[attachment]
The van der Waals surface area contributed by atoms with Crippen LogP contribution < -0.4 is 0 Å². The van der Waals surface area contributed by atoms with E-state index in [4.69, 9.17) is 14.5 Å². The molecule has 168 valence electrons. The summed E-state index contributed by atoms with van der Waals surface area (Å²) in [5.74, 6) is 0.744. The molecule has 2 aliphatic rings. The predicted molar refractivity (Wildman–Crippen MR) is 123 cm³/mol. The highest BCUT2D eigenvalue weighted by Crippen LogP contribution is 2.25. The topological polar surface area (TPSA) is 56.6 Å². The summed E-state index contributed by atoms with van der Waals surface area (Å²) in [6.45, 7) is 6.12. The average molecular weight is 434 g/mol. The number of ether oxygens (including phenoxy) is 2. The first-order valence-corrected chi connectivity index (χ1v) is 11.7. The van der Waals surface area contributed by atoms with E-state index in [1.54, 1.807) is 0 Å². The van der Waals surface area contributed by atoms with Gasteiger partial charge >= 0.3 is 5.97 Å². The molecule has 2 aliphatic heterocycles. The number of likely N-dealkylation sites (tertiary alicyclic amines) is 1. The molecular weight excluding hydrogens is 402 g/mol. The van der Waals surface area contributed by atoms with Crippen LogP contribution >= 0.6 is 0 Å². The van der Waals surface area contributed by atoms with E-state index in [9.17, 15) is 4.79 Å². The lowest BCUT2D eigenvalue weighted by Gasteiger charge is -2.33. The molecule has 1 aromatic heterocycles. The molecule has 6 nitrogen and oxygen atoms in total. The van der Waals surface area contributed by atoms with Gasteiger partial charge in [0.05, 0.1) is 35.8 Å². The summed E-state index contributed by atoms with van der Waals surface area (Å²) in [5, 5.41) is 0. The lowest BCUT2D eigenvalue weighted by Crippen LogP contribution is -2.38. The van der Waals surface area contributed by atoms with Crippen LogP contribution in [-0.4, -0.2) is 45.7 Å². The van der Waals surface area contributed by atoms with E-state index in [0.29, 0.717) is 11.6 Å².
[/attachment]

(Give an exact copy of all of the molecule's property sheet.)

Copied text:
The van der Waals surface area contributed by atoms with Crippen LogP contribution < -0.4 is 0 Å². The van der Waals surface area contributed by atoms with E-state index in [4.69, 9.17) is 14.5 Å². The molecule has 168 valence electrons. The summed E-state index contributed by atoms with van der Waals surface area (Å²) in [5.74, 6) is 0.744. The molecule has 2 aliphatic rings. The predicted molar refractivity (Wildman–Crippen MR) is 123 cm³/mol. The highest BCUT2D eigenvalue weighted by Crippen LogP contribution is 2.25. The topological polar surface area (TPSA) is 56.6 Å². The summed E-state index contributed by atoms with van der Waals surface area (Å²) in [6.45, 7) is 6.12. The average molecular weight is 434 g/mol. The number of ether oxygens (including phenoxy) is 2. The first-order valence-corrected chi connectivity index (χ1v) is 11.7. The van der Waals surface area contributed by atoms with E-state index in [1.54, 1.807) is 0 Å². The van der Waals surface area contributed by atoms with Gasteiger partial charge >= 0.3 is 5.97 Å². The molecule has 2 aliphatic heterocycles. The number of likely N-dealkylation sites (tertiary alicyclic amines) is 1. The molecular weight excluding hydrogens is 402 g/mol. The van der Waals surface area contributed by atoms with Crippen LogP contribution >= 0.6 is 0 Å². The van der Waals surface area contributed by atoms with E-state index in [9.17, 15) is 4.79 Å². The lowest BCUT2D eigenvalue weighted by Gasteiger charge is -2.33. The molecule has 1 aromatic heterocycles. The molecule has 6 nitrogen and oxygen atoms in total. The van der Waals surface area contributed by atoms with Gasteiger partial charge in [0.05, 0.1) is 35.8 Å². The summed E-state index contributed by atoms with van der Waals surface area (Å²) in [5, 5.41) is 0. The lowest BCUT2D eigenvalue weighted by Crippen LogP contribution is -2.38. The van der Waals surface area contributed by atoms with Crippen LogP contribution in [-0.4, -0.2) is 45.7 Å². The van der Waals surface area contributed by atoms with E-state index in [0.29, 0.717) is 11.6 Å².